There are many Pitjantjatjara Dreamtime legends associated with this place and indeed everything in the vicinity including, of course, Uluru. A number of legends surround the great snake king Wanambi who is said to live on the summit of Mount Olga and only comes down during the dry season. The majority of mythology surrounding the site is not disclosed to outsiders.

 

Kata Tjuta can be accessed via Ayers Rock Airport. It is then a 55 km drive south, then west. Visitors are required to pay a National Park entry fee, which is currently A$25 per person. Visitors can also drive along the Lasseter Highway which joins the Stuart Hwy. 200 km south of Alice Springs at the township of Erldunda. The drive is 4½ hours from Alice Springs.

[Source: Wikipedia]

 

Canon EOS 350D

Sigma 18-200mm f/3.5-6.3 DC

Aperture: f/7.1

Exposure time: 1/160 second

Focal length: 18 mm

ISO Speed 400

Processed with PS CS5

Lasseter Highway is a sealed highway some 244 kilometre in lenght in the Northern Territory of Australia. It connects Yulara, Kata Tjuta and Uluru east to the Stuart Highway down around 200 south of Alice Springs The highway is named after Lewis Hubert (Harold Bell) Lasseter, who claimed to have discovered a fabulously rich gold reef (Lasseter's Reef) west of Kata Tjuta.

Dark storm clouds gather over Australia's Lasseter Highway as it winds through the red sand desert

Tomorrow begins a new era in Disneyland history. The grand opening of Cars Land and Buena Vista Street complete a 5 year 1.2 billion dollar expansion of Disney California Adventure. From everything that I have seen, and I've seen all of it, it is money VERY well spent. As a Disney shareholder I am feeling very good about my investments and have no doubt they will pay big dividends in the years to come.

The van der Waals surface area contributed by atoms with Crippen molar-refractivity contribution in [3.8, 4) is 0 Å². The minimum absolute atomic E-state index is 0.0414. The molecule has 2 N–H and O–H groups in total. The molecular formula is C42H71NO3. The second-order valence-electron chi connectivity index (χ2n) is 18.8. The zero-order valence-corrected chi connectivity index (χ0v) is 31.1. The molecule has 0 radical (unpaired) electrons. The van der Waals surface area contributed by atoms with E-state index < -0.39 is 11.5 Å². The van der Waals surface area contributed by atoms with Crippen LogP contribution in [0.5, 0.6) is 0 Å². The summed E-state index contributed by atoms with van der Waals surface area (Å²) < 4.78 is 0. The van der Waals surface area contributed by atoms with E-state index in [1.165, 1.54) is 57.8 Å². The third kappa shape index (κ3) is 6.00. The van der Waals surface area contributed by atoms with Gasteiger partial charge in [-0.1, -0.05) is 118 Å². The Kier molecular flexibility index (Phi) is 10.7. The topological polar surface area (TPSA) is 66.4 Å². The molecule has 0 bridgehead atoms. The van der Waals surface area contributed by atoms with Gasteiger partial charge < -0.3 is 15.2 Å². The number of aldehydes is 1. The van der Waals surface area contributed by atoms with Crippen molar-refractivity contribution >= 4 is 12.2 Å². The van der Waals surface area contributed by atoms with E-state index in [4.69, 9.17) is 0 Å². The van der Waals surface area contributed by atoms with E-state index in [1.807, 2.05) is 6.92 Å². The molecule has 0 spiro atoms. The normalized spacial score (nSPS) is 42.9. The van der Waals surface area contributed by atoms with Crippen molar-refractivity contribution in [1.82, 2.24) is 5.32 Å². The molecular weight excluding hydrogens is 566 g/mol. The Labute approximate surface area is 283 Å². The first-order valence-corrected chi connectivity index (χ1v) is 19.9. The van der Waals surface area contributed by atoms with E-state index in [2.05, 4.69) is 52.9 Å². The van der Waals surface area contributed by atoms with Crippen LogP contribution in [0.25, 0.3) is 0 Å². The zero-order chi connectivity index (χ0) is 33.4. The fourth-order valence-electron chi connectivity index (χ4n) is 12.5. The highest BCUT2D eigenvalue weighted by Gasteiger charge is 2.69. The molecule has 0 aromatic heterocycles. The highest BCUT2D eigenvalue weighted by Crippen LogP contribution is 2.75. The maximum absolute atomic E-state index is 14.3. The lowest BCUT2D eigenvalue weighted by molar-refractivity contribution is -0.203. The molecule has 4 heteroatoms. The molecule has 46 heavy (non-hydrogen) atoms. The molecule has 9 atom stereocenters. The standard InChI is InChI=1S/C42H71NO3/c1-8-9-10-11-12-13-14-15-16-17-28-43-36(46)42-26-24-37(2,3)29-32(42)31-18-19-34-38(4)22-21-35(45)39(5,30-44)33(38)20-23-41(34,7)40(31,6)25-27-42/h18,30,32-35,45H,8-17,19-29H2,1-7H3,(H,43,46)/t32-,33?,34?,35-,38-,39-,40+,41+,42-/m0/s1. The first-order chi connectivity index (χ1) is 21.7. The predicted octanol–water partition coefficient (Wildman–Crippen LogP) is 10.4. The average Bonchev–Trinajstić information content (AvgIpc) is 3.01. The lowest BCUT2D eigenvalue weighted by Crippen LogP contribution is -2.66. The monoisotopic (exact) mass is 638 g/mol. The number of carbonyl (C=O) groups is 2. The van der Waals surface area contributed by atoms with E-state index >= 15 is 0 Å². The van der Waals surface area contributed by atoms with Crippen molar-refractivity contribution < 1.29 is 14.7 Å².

On a great little side note, I had the pleasure of spending the day with friends in Cars Land today and as we walked through the Ramones House of Body Art gift shop I had the pleasure of chatting with none other than THE MAN himself, John Lasseter. What a wonderful day in a truly WONDERFUL place.

I love 3-D. I have been a big fan of 3-D for a long, long time. I took my 1988 wedding pictures in 3-D! - John Lasseter -. Find us at SIAJNAD.COM

I know I'm not the only one who waited 11 years to see this third Toy Story film, and today I'll have the opportunity to watch it, so how could I not pay a tribute to a movie that has marked not only my childhood buy everybody's.

 

You've got a friend in me by Randy Newman

Mt. Connor in the distance; On the Lasseter Highway, Northern Territory, Australia

Back to the archives! In June 1994, H and I spent a week travelling around Central Australia - and wow, what an amazing place. I couldn't get over the colours. These slides were all taken with Velvia film so are a bit "out there". I have tried to make the scanned copy as close as possible to the original.

We were driving along the Lasseter highway and Terrence pointed out the rock to me.

 

Me: I don't think it's Uluru, we're still 150km away. Besides the shape looks wrong.

 

T: Looks like Table Mountain.

 

Me: Oh yar. But without the table cloth.

 

Lol.

Dark storm clouds gather over Australia's Lasseter Highway as it winds through the red sand desert

My mother was a high school arts teacher, so I was always surrounded by the arts. - John Lasseter -. Find us at SIAJNAD.COM

Travelling along the Lasseter Highway from Alice Springs towards Uluru National Park. In the deserts of central Australia.

"Reach for the Sky!"

 

-- Sheriff Woody Pride

 

Did you know Woody's last name is "Pride?" I must have missed that in the fims, but thanks to Wikipedia, I now know!

 

Woody at Disney World's Magic Kingdom.

 

Explored #287 on July 16, 2012

 

Radiator Springs Racers, Cars Land, Disney California Advanture, Disneyland Resort, Anaheim, CA

Somewhere "near" Mt Ebenezer.